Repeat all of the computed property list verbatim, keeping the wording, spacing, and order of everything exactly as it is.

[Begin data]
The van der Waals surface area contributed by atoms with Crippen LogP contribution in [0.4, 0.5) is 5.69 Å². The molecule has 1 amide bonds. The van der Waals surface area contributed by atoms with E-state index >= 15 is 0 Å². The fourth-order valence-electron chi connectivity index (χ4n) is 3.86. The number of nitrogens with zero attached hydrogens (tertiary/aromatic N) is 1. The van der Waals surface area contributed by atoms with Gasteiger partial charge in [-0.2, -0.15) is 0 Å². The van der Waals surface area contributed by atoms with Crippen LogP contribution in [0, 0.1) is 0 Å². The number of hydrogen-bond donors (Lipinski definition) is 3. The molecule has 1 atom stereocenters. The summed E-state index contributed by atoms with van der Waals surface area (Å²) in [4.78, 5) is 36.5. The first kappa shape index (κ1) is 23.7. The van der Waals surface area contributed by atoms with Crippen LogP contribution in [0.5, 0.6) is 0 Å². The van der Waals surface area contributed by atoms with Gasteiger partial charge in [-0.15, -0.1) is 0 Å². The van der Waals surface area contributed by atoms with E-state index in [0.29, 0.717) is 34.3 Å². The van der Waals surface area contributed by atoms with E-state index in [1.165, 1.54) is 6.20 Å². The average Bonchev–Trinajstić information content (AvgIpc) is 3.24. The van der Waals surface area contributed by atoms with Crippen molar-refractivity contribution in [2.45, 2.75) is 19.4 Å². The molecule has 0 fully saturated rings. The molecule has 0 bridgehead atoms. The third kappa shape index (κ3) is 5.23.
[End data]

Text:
The van der Waals surface area contributed by atoms with Crippen LogP contribution in [0.4, 0.5) is 5.69 Å². The molecule has 1 amide bonds. The van der Waals surface area contributed by atoms with E-state index >= 15 is 0 Å². The fourth-order valence-electron chi connectivity index (χ4n) is 3.86. The number of nitrogens with zero attached hydrogens (tertiary/aromatic N) is 1. The van der Waals surface area contributed by atoms with Gasteiger partial charge in [-0.2, -0.15) is 0 Å². The van der Waals surface area contributed by atoms with Crippen LogP contribution in [0, 0.1) is 0 Å². The number of hydrogen-bond donors (Lipinski definition) is 3. The molecule has 1 atom stereocenters. The summed E-state index contributed by atoms with van der Waals surface area (Å²) in [4.78, 5) is 36.5. The first kappa shape index (κ1) is 23.7. The van der Waals surface area contributed by atoms with Crippen LogP contribution in [0.5, 0.6) is 0 Å². The van der Waals surface area contributed by atoms with Gasteiger partial charge in [-0.15, -0.1) is 0 Å². The van der Waals surface area contributed by atoms with E-state index in [0.29, 0.717) is 34.3 Å². The van der Waals surface area contributed by atoms with E-state index in [1.165, 1.54) is 6.20 Å². The average Bonchev–Trinajstić information content (AvgIpc) is 3.24. The van der Waals surface area contributed by atoms with Crippen molar-refractivity contribution in [2.45, 2.75) is 19.4 Å². The molecule has 0 fully saturated rings. The molecule has 0 bridgehead atoms. The third kappa shape index (κ3) is 5.23.